NO CONDEMNATION

Romans 8:1-4

Some believers are plagued by feelings of condemnation. Either they think they’ll never live up to God’s expectations for them or they’re nearly drowning in guilt over past sins. These men and women cannot seem to shake the sense that God is displeased with their puny efforts at being Christlike.

The book of Romans confronts this lie head-on: “There is therefore no condemnation to those who are in Christ Jesus” (Rom. 8:1). When the Savior went to the cross on our behalf, He lifted the blame from our shoulders and made us righteous before God. Those feelings of condemnation do not belong to us; they are from Satan. He amplifies our guilt and feelings of inadequacy and then suggests that’s how the Lord feels about His “wayward child.” Nothing could be further from the truth. Our sins are wiped clean, and we are chosen and loved by God.

Condemnation is reserved for those who reject the Lord (John 3:36). Sin is a death sentence (Rom. 6:23). Anyone who chooses to cling to sin instead of seeking divine forgiveness must pay the penalty, which is an eternity separated from God. Two synonyms of condemn are ‘denounce’ and ‘revile.’ Those words certainly describe Jesus’ statement to unbelievers in Matthew 25:41: “Depart from me, accursed ones.”

There is no condemnation for those who receive Jesus Christ as their Savior. The believer’s penalty for sin is paid, and he can stand blameless before God. Trust in the Lord’s love and let go of Satan’s lie. God’s beloved children are covered by His grace and the sacrifice of Jesus Christ.

 

STAY BLESSED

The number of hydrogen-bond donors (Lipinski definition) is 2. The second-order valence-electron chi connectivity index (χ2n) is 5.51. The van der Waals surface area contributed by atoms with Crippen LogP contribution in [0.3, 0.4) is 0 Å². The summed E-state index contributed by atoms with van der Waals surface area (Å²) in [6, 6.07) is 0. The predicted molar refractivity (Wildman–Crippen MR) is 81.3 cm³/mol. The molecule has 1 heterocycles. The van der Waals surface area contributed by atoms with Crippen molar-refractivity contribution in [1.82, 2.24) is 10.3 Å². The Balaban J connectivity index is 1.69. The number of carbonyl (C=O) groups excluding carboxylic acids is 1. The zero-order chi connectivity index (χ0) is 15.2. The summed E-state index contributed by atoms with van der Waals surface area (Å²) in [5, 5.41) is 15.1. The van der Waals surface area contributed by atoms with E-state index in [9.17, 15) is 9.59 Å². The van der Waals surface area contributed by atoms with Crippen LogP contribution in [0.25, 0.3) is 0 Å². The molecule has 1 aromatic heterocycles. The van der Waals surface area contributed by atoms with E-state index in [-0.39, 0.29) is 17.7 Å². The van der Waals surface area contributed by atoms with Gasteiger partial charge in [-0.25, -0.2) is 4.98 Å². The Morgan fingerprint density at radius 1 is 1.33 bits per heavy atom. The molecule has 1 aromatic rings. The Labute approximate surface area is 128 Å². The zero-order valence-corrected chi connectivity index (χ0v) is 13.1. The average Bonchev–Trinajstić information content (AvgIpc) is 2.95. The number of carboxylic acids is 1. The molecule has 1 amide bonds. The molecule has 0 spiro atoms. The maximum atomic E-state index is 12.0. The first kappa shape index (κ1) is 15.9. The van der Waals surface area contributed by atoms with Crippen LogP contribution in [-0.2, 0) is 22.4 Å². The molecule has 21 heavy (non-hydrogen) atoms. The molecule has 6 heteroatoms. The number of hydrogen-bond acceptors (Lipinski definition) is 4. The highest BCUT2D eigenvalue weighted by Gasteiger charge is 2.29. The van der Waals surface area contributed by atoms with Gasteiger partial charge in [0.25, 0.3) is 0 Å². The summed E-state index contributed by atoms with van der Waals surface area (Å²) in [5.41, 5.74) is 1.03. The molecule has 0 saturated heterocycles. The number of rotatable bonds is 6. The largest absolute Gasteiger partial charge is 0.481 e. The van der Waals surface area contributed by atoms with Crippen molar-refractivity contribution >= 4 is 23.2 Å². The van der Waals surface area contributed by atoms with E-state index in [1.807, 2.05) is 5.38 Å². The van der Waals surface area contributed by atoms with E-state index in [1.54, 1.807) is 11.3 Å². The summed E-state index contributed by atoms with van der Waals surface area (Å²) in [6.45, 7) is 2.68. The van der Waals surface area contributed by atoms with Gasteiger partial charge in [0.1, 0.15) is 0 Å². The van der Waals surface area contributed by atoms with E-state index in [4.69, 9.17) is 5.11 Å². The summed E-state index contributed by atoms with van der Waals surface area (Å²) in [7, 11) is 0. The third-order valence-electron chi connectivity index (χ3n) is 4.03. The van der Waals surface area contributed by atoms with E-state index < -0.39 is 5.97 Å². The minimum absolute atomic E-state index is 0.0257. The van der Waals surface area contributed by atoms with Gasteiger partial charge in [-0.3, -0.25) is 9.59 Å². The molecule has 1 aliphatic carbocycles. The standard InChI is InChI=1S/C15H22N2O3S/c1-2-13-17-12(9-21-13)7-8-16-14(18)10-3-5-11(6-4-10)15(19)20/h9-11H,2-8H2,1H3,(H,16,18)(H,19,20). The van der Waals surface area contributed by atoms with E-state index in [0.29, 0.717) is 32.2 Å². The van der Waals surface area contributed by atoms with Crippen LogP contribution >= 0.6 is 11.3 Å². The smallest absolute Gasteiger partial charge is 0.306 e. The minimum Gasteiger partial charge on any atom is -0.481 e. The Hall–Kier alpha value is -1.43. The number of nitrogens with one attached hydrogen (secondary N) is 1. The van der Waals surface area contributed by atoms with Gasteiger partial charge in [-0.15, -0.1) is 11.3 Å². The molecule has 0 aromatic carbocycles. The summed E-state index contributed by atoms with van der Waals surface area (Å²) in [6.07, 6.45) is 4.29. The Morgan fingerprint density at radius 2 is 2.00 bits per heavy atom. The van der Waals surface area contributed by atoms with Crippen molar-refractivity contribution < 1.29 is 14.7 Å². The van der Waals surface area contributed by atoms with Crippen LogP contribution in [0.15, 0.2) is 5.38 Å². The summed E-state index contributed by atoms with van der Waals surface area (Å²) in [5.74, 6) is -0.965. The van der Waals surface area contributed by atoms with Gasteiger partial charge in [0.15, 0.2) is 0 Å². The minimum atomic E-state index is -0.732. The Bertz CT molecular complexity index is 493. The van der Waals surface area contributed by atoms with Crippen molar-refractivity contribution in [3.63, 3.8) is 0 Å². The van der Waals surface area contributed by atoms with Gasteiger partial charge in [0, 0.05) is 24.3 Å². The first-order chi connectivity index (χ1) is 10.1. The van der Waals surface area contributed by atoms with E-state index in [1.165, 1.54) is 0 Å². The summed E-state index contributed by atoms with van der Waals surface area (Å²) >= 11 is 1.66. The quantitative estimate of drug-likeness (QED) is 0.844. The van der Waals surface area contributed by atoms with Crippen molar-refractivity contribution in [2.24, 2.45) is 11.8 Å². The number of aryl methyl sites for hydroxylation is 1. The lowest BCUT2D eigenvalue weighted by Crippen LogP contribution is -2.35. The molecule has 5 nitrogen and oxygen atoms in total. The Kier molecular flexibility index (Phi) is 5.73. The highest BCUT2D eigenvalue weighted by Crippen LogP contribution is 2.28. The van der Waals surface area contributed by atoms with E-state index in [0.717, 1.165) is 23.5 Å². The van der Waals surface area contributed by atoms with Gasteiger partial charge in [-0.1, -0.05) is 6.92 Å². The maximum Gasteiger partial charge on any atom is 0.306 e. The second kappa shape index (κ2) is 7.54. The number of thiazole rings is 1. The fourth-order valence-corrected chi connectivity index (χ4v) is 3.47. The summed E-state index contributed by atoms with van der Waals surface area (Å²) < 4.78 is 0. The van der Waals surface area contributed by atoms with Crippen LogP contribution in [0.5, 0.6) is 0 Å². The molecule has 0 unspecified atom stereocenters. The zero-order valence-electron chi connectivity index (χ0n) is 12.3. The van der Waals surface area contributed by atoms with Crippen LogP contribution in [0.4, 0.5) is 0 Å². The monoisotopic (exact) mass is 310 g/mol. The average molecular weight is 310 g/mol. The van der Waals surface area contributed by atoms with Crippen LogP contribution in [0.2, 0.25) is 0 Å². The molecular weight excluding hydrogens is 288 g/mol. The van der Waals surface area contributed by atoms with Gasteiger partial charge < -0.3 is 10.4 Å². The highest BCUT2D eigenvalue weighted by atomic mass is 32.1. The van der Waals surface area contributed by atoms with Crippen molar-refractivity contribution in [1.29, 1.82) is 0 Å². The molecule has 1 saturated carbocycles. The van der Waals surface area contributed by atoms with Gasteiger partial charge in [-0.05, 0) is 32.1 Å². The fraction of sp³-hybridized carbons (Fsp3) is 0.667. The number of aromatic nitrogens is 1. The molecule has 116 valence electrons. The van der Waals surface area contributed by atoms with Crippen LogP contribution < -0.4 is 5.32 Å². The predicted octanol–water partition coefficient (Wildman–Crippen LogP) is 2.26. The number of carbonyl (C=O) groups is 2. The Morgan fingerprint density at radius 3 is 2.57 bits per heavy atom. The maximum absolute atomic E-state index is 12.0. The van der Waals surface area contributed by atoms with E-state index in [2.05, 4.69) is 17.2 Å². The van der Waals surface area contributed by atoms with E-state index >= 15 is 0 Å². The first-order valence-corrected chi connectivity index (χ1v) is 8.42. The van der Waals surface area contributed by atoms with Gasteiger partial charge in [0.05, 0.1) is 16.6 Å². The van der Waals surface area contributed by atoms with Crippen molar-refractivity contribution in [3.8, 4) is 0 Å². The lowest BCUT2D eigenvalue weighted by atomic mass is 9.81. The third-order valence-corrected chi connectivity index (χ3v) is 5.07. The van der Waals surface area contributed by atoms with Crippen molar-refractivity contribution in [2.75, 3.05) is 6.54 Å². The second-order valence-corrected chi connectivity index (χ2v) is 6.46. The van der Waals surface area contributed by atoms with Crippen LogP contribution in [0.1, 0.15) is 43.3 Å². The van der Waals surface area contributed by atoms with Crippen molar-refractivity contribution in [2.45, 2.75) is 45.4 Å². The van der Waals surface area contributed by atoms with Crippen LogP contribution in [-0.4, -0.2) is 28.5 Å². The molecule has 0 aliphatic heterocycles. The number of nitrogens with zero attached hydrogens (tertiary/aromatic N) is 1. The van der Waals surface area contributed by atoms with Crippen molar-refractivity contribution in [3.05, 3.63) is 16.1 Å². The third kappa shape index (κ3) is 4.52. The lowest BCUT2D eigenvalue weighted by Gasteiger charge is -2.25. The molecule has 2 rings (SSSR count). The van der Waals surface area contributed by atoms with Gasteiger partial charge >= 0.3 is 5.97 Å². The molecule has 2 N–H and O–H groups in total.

SOURCE: Culled from In Touch Ministries

SAVED BY GRACE

Ephesians 1:3-14

In Christian circles, we often hear people talk about grace, but do we understand what it means? Scripture uses this word in reference to God’s goodness and kindness, which is freely extended to those who are utterly undeserving—and that includes all of us.

God’s grace is the means of our salvation through Christ and the basis by which He sees us. By grace, we are …

Declared righteous. All of our guilt and shame have been removed, and Christ’s righteousness is credited to us as our own (2 Corinthians 5:21). Now we can live boldly for Jesus no matter who we once were.

Part of God’s family. A spiritual adoption has taken place so that we might become children of God and call Him Father (Eph. 1:5). Although the world may see us as insignificant, we should remember we’re children of the King.

Made co-heirs with Christ. Our inheritance is guaranteed and kept for us in heaven (1 Peter 1:4). We’ve been set free from the lure of materialism because we’re rich in the only way that matters (2 Corinthians 8:9).

Given new life. When we trust in the Savior, we are born again and receive a fresh start (2 Corinthians 5:17). The seal of this new life is the indwelling presence of God’s Holy Spirit, who transforms us into the image of Christ and guarantees our future resurrection (Eph. 1:13-14).

Freed from the power of sin, Satan, and self. Grace teaches us to deny ungodliness and live righteously in obedience to God (Titus 2:11-12).

From the beginning of salvation to our eternal future in heaven, we are covered by God’s unending grace.

Bible in One Year: John 17-19
STAY BLESSED
SOURCE: Culled from In Touch Ministries

ONE BIG REQUEST

John 15:16

Yesterday we looked at God’s promise in John 14:14. Too often people take the verse to imply, “If you ask anything, I will do it.” They overlook the most essential phrase: “in My name.”

Asking in Christ’s name has two meanings. First, believers are welcome to make requests that align with God’s purpose and plan. To do that, we need to ask Him if our prayers match His will. God has several ways of assuring followers that they are on the correct path. For instance, He may increase right desires or decrease wrong ones. Another possibility is that He will use His Word to redirect a Christian’s steps or confirm that the believer is going the right way. Either way, God will make a path for the man or woman who seeks to do His will.